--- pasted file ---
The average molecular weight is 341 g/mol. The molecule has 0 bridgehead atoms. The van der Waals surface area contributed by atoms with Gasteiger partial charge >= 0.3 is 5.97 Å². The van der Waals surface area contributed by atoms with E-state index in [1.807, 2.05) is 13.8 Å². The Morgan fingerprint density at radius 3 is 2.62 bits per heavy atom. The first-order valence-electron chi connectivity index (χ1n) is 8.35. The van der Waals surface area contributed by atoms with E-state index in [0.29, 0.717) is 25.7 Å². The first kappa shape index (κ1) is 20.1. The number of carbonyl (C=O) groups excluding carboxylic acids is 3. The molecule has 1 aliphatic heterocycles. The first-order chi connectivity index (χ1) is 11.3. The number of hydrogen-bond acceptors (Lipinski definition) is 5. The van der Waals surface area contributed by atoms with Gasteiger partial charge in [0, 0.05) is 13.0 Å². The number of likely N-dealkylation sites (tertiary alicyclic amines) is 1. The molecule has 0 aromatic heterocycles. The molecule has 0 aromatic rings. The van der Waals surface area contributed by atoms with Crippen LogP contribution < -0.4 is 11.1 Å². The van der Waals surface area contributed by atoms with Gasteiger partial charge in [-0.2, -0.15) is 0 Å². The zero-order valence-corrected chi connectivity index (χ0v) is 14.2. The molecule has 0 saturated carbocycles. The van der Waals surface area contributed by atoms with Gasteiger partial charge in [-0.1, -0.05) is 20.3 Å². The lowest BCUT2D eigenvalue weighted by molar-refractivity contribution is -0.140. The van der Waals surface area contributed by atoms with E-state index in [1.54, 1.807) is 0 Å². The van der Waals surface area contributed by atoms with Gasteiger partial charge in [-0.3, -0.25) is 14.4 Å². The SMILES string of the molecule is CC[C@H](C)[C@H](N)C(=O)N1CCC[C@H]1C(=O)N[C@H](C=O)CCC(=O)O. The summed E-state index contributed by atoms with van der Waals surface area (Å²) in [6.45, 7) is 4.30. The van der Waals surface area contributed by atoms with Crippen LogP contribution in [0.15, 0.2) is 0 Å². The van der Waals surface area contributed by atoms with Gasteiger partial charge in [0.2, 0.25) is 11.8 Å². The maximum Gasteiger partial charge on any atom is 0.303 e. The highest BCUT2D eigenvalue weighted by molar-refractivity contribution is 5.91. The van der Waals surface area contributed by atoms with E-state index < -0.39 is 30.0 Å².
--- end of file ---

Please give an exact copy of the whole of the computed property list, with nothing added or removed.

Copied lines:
The average molecular weight is 341 g/mol. The molecule has 0 bridgehead atoms. The van der Waals surface area contributed by atoms with Gasteiger partial charge >= 0.3 is 5.97 Å². The van der Waals surface area contributed by atoms with E-state index in [1.807, 2.05) is 13.8 Å². The Morgan fingerprint density at radius 3 is 2.62 bits per heavy atom. The first-order valence-electron chi connectivity index (χ1n) is 8.35. The van der Waals surface area contributed by atoms with E-state index in [0.29, 0.717) is 25.7 Å². The first kappa shape index (κ1) is 20.1. The number of carbonyl (C=O) groups excluding carboxylic acids is 3. The molecule has 1 aliphatic heterocycles. The first-order chi connectivity index (χ1) is 11.3. The number of hydrogen-bond acceptors (Lipinski definition) is 5. The van der Waals surface area contributed by atoms with Gasteiger partial charge in [0, 0.05) is 13.0 Å². The number of likely N-dealkylation sites (tertiary alicyclic amines) is 1. The molecule has 0 aromatic heterocycles. The molecule has 0 aromatic rings. The van der Waals surface area contributed by atoms with Crippen LogP contribution < -0.4 is 11.1 Å². The van der Waals surface area contributed by atoms with Gasteiger partial charge in [-0.2, -0.15) is 0 Å². The zero-order valence-corrected chi connectivity index (χ0v) is 14.2. The molecule has 0 saturated carbocycles. The van der Waals surface area contributed by atoms with Gasteiger partial charge in [-0.1, -0.05) is 20.3 Å². The lowest BCUT2D eigenvalue weighted by molar-refractivity contribution is -0.140. The van der Waals surface area contributed by atoms with E-state index in [1.54, 1.807) is 0 Å². The van der Waals surface area contributed by atoms with Gasteiger partial charge in [-0.3, -0.25) is 14.4 Å². The SMILES string of the molecule is CC[C@H](C)[C@H](N)C(=O)N1CCC[C@H]1C(=O)N[C@H](C=O)CCC(=O)O. The summed E-state index contributed by atoms with van der Waals surface area (Å²) in [6.45, 7) is 4.30. The van der Waals surface area contributed by atoms with Crippen LogP contribution in [0.15, 0.2) is 0 Å². The van der Waals surface area contributed by atoms with Gasteiger partial charge in [0.2, 0.25) is 11.8 Å². The maximum Gasteiger partial charge on any atom is 0.303 e. The highest BCUT2D eigenvalue weighted by molar-refractivity contribution is 5.91. The van der Waals surface area contributed by atoms with E-state index < -0.39 is 30.0 Å².